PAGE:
Yield: 1 large loaf

3 cups unbleached flour (15 ounces) plus some for dusting your work surface
1/4 tsp instant or rapid rise yeast
1 1/2 tsp table salt
3/4 cup plus 2 tablespoons of room temperature water
1/4 cup plus 2 tablespoons of the mild flavored lager of your choice
1 tbsp white vinegar

Whisk the flour, salt, and yeast in a large mixing bowl. Add water, lager, and vinegar. Using a rubber spatula, fold the mixture, scraping the dry flour off the bottom of the bowl with each stroke until a shaggy ball forms. Let it rest for 8 to 18 hours. (I let it rest as close to 18 hours as possible) It should look like this:

Lay a 12X18inch piece of parchment paper (I just pulled one off that looked like it fit inside my dutch oven… i didn’t bother to measure it) inside a 10 inch skillet and spray with non stick cooking spray. Transfer the dough to a lightly floured surface and knead 10-15 times. (I noticed that the dough was really sticky so i added some flour to the top and my hands so that they didn’t stick.) Shape dough ball by pulling the edges into the middle. Transfer the dough to the parchment paper, seam side down. Cover with plastic wrap and let rise for another 2 hours or until the dough doubles in size. You will know when it is done because the dough will be twice the size AND will not bounce back when you press on it. It will probably look like this when you are done kneading it:

About 30 minutes before baking, adjust the racks in your oven to the lowest position. Place your dutch oven with the lid into the oven to preheat at 500 degrees. (As a small aside, I placed my lid and pot into the oven to preheat and within 10 minutes there was a HORRID ammonia smell. It turns out that the knob on the top of the dutch oven lid is not safe at this high temperature. We took it out and covered the dutch oven with a piece of foil instead. We bought a replacement knob today at Home Depot – you will need to buy a metal drawer pull at the store for this plus another screw because the screw that came with mine was too long for the pot. This is what the knob looks like after baking it too hot!)

Lightly flour the top of the dough and using a razor blade or sharp knife, slash a 6-inch long and 1/2 inch deep incision along the top of the dough. Carefully remove the dutch oven from the oven and remove the lid. Pick up the dough using the parchment paper and lower it into the heated pot. Cover the pot again and place it into the oven. Lower the heat to 425 degrees and bake with the cover on for 30 minutes. Remove the lid and bake it for another 20-30 minutes until the loaf is a dark golden brown or an instant read thermometer reads 210 degrees at the center of the loaf. Carefully remove the bread from the pot and transfer it to a wire rack. Let it cool to room temperature – at least 2 hours. ( I ate mine warm! Screw waiting 2 hours!) This is what mine looked like when it was done:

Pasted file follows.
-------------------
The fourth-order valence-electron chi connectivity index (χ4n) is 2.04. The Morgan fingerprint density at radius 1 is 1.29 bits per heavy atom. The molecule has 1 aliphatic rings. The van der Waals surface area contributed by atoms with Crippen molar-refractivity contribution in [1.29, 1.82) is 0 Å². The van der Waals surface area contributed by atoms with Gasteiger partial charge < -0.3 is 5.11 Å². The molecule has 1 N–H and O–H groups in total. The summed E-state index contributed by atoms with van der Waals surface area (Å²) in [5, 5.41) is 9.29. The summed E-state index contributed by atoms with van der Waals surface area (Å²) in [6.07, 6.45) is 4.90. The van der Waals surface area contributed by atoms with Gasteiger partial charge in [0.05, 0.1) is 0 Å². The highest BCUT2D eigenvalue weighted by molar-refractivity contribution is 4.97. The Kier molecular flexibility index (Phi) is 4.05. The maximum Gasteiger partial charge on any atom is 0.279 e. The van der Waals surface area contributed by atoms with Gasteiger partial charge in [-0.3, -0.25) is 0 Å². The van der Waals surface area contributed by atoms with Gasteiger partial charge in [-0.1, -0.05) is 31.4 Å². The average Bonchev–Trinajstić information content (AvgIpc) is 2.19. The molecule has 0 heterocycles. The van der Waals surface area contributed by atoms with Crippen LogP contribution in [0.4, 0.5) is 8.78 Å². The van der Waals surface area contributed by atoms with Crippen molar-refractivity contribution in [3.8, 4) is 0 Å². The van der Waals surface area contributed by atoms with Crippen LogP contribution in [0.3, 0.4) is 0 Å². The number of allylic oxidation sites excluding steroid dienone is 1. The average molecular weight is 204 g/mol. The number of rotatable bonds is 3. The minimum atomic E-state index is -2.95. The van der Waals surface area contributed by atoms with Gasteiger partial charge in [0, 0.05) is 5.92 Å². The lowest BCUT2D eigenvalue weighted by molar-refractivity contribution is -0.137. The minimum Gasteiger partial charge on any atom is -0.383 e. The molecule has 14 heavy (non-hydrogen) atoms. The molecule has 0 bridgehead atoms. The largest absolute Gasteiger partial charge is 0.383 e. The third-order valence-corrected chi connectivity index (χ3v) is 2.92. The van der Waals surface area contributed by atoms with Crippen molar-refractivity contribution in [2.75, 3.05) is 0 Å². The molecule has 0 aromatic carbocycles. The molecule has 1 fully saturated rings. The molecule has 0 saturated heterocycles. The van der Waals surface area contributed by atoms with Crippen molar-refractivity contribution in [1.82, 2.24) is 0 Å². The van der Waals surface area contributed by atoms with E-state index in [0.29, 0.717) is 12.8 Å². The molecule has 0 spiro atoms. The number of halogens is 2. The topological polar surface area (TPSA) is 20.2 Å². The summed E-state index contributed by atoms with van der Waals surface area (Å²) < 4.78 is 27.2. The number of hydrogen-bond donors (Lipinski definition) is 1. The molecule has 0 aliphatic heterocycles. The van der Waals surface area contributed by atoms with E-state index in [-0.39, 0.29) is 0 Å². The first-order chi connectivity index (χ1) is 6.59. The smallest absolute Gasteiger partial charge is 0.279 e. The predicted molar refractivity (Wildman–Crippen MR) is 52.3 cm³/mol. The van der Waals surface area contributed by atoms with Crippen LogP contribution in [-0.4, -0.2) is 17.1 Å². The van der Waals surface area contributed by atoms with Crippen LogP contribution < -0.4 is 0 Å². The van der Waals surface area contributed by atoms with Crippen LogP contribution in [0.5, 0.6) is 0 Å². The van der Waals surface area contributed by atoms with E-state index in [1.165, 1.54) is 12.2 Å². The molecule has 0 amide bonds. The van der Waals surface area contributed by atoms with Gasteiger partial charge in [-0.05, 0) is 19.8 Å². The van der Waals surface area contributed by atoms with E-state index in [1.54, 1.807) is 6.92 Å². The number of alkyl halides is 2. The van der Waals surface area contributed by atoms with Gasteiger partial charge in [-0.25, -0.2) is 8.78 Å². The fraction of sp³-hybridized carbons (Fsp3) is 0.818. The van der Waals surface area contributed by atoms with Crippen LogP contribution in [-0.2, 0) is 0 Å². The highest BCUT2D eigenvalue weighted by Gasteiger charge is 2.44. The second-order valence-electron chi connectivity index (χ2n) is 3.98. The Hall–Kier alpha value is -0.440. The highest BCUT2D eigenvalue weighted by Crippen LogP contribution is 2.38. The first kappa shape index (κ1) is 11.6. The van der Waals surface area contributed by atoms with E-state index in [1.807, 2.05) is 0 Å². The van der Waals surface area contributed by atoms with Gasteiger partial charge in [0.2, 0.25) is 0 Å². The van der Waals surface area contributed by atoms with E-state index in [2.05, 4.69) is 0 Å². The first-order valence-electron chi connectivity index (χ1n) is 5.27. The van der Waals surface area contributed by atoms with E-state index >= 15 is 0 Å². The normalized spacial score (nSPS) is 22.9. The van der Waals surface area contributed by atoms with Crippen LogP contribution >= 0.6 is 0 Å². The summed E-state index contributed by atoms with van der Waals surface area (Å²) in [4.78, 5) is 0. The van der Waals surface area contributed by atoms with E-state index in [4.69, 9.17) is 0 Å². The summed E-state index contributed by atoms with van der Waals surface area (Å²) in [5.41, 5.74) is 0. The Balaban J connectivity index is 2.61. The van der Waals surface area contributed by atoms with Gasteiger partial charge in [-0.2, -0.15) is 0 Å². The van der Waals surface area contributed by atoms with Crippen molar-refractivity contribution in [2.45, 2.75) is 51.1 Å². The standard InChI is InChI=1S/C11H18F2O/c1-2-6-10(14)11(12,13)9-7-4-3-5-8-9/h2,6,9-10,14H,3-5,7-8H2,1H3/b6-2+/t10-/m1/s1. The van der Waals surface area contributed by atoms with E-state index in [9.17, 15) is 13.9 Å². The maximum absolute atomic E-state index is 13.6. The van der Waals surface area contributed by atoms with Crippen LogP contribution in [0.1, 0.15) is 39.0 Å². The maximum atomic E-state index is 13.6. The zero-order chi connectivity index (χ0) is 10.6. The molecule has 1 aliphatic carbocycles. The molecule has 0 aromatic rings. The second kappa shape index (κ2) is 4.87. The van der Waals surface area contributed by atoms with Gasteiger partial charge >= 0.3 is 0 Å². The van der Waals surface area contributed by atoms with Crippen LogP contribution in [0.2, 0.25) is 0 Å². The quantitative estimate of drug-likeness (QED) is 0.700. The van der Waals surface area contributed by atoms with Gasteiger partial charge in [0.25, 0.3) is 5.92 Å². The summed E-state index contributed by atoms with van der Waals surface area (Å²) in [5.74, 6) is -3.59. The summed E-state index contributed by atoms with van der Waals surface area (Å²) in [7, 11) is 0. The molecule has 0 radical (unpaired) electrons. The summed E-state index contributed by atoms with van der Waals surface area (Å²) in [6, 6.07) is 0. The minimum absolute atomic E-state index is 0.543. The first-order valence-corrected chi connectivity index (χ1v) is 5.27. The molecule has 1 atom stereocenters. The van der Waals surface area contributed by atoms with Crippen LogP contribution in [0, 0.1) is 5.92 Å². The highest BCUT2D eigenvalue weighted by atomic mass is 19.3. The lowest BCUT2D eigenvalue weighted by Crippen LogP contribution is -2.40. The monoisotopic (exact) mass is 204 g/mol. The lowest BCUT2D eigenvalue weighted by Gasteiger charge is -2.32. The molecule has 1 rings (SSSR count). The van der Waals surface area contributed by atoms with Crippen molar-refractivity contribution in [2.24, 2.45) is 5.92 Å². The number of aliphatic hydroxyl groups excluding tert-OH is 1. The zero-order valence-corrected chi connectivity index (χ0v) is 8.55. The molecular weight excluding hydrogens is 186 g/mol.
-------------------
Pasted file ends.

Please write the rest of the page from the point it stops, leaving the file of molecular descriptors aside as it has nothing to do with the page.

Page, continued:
I also made some soup from my Rachael Ray cookbook. I changed a few things tho.
My Mom’s Tomato and Bean 15 Minute Stoup

2 tablespoons extra-virgin olive oil, 2 turns of the pan
3 cloves garlic, chopped
1/2 teaspoon crushed red pepper flakes
1 medium onion, chopped
2 carrots, peeled and thinly sliced
2 ribs celery, chopped
1 small zucchini, sliced
2 cups vegetable or chicken stock
1 (15-ounce) can diced tomato
1 (15-ounce) can tomato sauce
1 (15-ounce) can small white beans or cannellini beans
1 (10 ounces) box, cut frozen green beans (I left these out because I don’t like green beans in my soup)
1/2 pound of Ditalini pasta (I added this)
Salt and pepper
1 cup fresh basil, torn or shredded
Grated Parmigiano or Romano, to pass at table
Crusty bread, to pass at the table

Add extra-virgin olive oil to the pot, 2 turns of the pan. Add garlic and crushed red pepper flakes, stir then stir in the onions, carrots, celery and zucchini. Cook 10 minutes, then add in the stock, tomatoes and beans. Bring soup up to a bubble and season with salt and pepper, to your taste. Simmer 5 minutes. Turn off the heat and wilt the basil into the soup. Ladle up the soup and serve with grated cheese and bread.
(I added the pasta to the soup too soon. If you are making it ahead of time, add the pasta about 10 minutes before you are ready to serve it. It sort of turned into a pasta with vegetables dish because the pasta sucked up all the stock and tomato sauce. I doubled the recipe when I made it so if you are following the recipe exactly, only do 1/4 of a pound of pasta. I also ended up adding black beans to it because I only had one can of white ones.) This is what the soup looked like:

My in-laws loved the bread so much that my mother in law told me to make some more for her today. I mixed up the dough last night and am working on the 2nd rise right now. I recommend doing 2 loaves at a time because the bread is so damn good that it goes really, really fast.

I hope everyone enjoys these two recipes. I had lots of fun making them and I hope to keep trying new breads soon!

 
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Posted by on May 27, 2008 in Meals!, The Bakery!

 

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New Equipment

Well, since I cannot be at home cooking, I have decided that I should have my equipment there when I arrive. I want to start making bread and Bean recommended an enameled dutch oven by Lodge so I ordered that from amazon along with a cast iron skillet and 2 new Alton Brown books. I brought the first Alton Brown books with me to the hotel this time so I am in the middle of that. When I get home, both the new books will be there for me to read. I am excited about making bread and searing meats in my new skillet.

I have not been cooking much. I have been getting microwaveable vegetables for my dinners to offset the fast food that I eat during the day, although lately we have been eating pretty good for us foods instead of fast foods. There is a whole section on microwave foods in this first Alton Brown book so I am hoping it will give me some ideas on that.

Until next time!

 
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Posted by on April 24, 2008 in General Food